How to Take Applesauce to the Next Level

With a blend of sweet and tart apples, toasted sugar, and a splash of apple cider vinegar, applesauce can be classic and complex at the same time.

Vicky Wasik

Turning a trip to the orchard into a batch of applesauce is one of my favorite rituals of the season. The cozy aroma perfumes the entire house, drawing folks to the kitchen for stolen spoonfuls while the applesauce is still warm. It's simple, wholesome, and delicious—sweet enough to feel like dessert, but neither sugary nor cloying.

Perhaps because of my background as a pastry chef, my applesauce isn't quite as simple as purists would have it, but neither is it obnoxiously complex. What matters most is gathering a selection of the best apples you can—preferably a blend.

Close-up of an open glass jar of homemade applesauce

I let the offerings at the farmers market be my guide, and grab the best of what's in season. In this case, it turned out to be a blend of Granny Smiths, Cortlands, and Gravensteins, plus a few Braeburns I had on hand. My previous batch was a combination of Arkansas Blacks, Stayman-Winesaps, and Macouns.

For applesauce, the specifics of the blend aren't as important as the overarching concept, which is to have a mix of tart, sweet, and aromatic apples for a naturally balanced flavor. Without that balance, applesauce can seem astringent, dull, or just plain blah.

A pile of chopped apple of various varieties and colors, on a wooden surface, with several whole apples in the background

The color of the applesauce will vary according to the apples—Cortlands are great for adding color, as they turn pink over time—and whether or not you choose to peel them. Since the peels add beautiful flavor and color, I keep them on. Plus, they can be blended into oblivion with a top-notch immersion blender—more on that in a bit.

After coring and chopping the apples, I combine them in an enameled Dutch oven (I used the five-and-a-half-quart Staub cocotte) and toss them with lightly toasted sugar, which adds a super-mellow sweetness, with just a hint of caramel.

Collage of photographs of cooking apples for applesauce: adding sugar to a Dutch oven full of chopped apple, adding salt to the apples, adding apple cider vinegar, overhead shot of pot of apples with cinnamon stick and orange peel on top

I season the apples with a generous pinch of salt, plus a splash of good-quality apple cider vinegar. (Check out the recommendations in Michael Harlan Turkell's guide to different vinegar varieties; his advice on how to round out your vinegar collection has made a huge difference in my cooking.)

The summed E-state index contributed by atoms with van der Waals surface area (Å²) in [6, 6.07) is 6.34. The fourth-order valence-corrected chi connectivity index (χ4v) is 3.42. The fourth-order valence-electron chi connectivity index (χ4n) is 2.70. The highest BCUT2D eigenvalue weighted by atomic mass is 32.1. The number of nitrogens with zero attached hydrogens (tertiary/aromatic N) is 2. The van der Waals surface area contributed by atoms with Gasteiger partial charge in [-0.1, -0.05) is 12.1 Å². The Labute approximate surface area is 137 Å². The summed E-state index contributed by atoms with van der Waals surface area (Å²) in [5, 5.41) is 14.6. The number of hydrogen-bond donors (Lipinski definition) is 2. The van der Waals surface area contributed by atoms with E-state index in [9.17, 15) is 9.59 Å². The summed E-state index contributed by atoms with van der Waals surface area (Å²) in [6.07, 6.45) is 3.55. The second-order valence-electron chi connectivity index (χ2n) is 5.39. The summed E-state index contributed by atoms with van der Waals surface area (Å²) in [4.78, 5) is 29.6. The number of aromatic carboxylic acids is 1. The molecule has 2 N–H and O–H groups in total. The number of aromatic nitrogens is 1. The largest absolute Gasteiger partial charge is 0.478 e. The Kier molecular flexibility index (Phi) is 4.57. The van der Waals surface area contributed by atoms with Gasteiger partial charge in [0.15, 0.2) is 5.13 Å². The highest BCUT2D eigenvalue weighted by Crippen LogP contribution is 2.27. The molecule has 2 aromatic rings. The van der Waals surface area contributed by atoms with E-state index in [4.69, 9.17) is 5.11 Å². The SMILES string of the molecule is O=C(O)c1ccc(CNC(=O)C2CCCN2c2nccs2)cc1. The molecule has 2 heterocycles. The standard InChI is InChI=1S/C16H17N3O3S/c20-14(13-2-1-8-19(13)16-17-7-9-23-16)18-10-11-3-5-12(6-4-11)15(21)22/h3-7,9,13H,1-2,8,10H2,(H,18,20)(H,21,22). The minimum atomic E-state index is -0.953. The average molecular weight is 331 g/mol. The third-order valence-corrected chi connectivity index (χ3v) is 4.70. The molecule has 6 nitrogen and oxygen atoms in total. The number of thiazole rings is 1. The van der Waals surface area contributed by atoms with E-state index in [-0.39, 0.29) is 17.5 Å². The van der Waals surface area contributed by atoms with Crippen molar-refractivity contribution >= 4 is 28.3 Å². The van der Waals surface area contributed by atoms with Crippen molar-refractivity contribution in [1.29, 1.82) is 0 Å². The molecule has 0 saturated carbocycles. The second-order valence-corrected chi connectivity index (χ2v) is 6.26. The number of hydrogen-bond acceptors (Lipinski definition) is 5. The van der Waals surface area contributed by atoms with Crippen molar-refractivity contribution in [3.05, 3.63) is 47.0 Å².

Aside from that subtle hit of acidity, I also like to doctor my applesauce with a few simple aromatics. In this case, that means a cinnamon stick and a nice strip of orange peel, though a used vanilla bean that's given up most of its flavor is pleasant, too.

Think of these ingredients as the sweet equivalent of a bay leaf in a pot of chicken stock—able to boost the overall fragrance and depth of the dish, without getting in the way.

Covered and placed over medium heat, the apples will start to wilt and give up their own juices in just 15 minutes, so there's no need for any added water.

A pot of chunks of apple cooking down for applesauce, with a red spatula sticking out of the pot

The mixture will have a highly vinegary aroma at first, but that intensity will burn off as the apples continue to simmer for another 10 minutes. During that time, the apples will remain covered, except when you pause to stir.

Overhead shot of a pot of cooked apples infused with orange zest

The exact timing will vary with the size and output of any given burner, and the specific dimensions, material, and gauge of the cooking vessel will have a huge impact, too. So, regardless of the timeline, what matters is that the apples, and their skins, are perfectly tender—just take a bite to see!

At that stage, simply remove the aromatics and purée the mixture with an immersion blender. I was lucky enough to work on this recipe while Sohla El-Waylly was testing immersion blenders, and the winning All-Clad immersion blender put the one I have at home to shame, making a purée just as smooth and creamy as if I'd peeled the fruit.

Collage of photos of using an immersion blender to purée cooked apples into applesauce

You can certainly make do with a food processor or blender; just bear in mind that the results may not be as silky-smooth.

An open glass jar of homemade applesauce, next to several whole apples

Since I often spoon it over oatmeal for breakfast, I love my applesauce as is, wonderfully thick and intense. That said, its texture is easily adjusted with water or apple cider to taste. (Full disclosure: I've been known to thin my applesauce with Applejack for an extra layer of flavor.) Just take it slow, and work in an ounce at a time to avoid overdoing it.

Close-up of a spoon lifting some applesauce out of a jar, with whole apples in the background

As a final touch, I like to stir a few drops of rose water into my applesauce. Not so much that anything perfume-y comes through—only enough to restore a sense of freshness to the cooked fruit. Apples and roses are in the same botanical family, so their fragrances play well off each other. (For more information on what rose water and other extracts, waters, and essential oils can do for your desserts, check out my guide to aromatics beyond vanilla.)

With a well-rounded blend of fruit, the complexity of toasted sugar, apple cider vinegar for brightness, and the subtle use of aromatics, applesauce can be so much more than a plain purée. Yet for all the character it brings to the table, and all the unexpected ingredients I add, the flavor remains focused on apples above all else.